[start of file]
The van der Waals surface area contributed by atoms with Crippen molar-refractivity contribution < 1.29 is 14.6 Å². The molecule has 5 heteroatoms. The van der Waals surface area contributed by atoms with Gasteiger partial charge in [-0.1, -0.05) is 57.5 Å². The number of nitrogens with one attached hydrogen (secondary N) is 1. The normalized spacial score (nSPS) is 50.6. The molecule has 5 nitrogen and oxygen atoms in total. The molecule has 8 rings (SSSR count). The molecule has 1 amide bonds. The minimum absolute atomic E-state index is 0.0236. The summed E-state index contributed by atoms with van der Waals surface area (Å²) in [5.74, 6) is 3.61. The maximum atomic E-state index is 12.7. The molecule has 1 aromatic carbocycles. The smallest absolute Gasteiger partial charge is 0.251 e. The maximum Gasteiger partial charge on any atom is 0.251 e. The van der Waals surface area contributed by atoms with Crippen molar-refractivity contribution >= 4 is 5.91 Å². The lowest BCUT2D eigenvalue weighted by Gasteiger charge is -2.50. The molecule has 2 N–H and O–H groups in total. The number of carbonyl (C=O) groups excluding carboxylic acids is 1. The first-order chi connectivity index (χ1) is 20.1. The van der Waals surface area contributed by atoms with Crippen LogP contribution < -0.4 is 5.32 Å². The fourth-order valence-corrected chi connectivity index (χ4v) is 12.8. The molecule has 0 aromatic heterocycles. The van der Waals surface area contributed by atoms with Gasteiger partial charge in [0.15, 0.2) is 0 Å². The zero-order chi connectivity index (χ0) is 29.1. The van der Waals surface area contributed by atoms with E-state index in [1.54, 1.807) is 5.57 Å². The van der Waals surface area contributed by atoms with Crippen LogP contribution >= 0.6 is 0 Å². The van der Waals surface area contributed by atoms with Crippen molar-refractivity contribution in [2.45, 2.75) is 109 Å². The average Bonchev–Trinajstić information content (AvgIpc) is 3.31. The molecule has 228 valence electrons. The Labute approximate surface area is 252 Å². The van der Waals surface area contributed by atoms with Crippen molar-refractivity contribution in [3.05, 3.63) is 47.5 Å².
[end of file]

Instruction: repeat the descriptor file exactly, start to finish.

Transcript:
The van der Waals surface area contributed by atoms with Crippen molar-refractivity contribution < 1.29 is 14.6 Å². The molecule has 5 heteroatoms. The van der Waals surface area contributed by atoms with Gasteiger partial charge in [-0.1, -0.05) is 57.5 Å². The number of nitrogens with one attached hydrogen (secondary N) is 1. The normalized spacial score (nSPS) is 50.6. The molecule has 5 nitrogen and oxygen atoms in total. The molecule has 8 rings (SSSR count). The molecule has 1 amide bonds. The minimum absolute atomic E-state index is 0.0236. The summed E-state index contributed by atoms with van der Waals surface area (Å²) in [5.74, 6) is 3.61. The maximum atomic E-state index is 12.7. The molecule has 1 aromatic carbocycles. The smallest absolute Gasteiger partial charge is 0.251 e. The maximum Gasteiger partial charge on any atom is 0.251 e. The van der Waals surface area contributed by atoms with Crippen molar-refractivity contribution >= 4 is 5.91 Å². The lowest BCUT2D eigenvalue weighted by Gasteiger charge is -2.50. The molecule has 2 N–H and O–H groups in total. The number of carbonyl (C=O) groups excluding carboxylic acids is 1. The first-order chi connectivity index (χ1) is 20.1. The van der Waals surface area contributed by atoms with Crippen LogP contribution < -0.4 is 5.32 Å². The fourth-order valence-corrected chi connectivity index (χ4v) is 12.8. The molecule has 0 aromatic heterocycles. The van der Waals surface area contributed by atoms with Gasteiger partial charge in [0.15, 0.2) is 0 Å². The zero-order chi connectivity index (χ0) is 29.1. The van der Waals surface area contributed by atoms with E-state index in [1.54, 1.807) is 5.57 Å². The van der Waals surface area contributed by atoms with Crippen LogP contribution >= 0.6 is 0 Å². The van der Waals surface area contributed by atoms with Crippen molar-refractivity contribution in [2.45, 2.75) is 109 Å². The average Bonchev–Trinajstić information content (AvgIpc) is 3.31. The molecule has 228 valence electrons. The Labute approximate surface area is 252 Å². The van der Waals surface area contributed by atoms with Crippen molar-refractivity contribution in [3.05, 3.63) is 47.5 Å².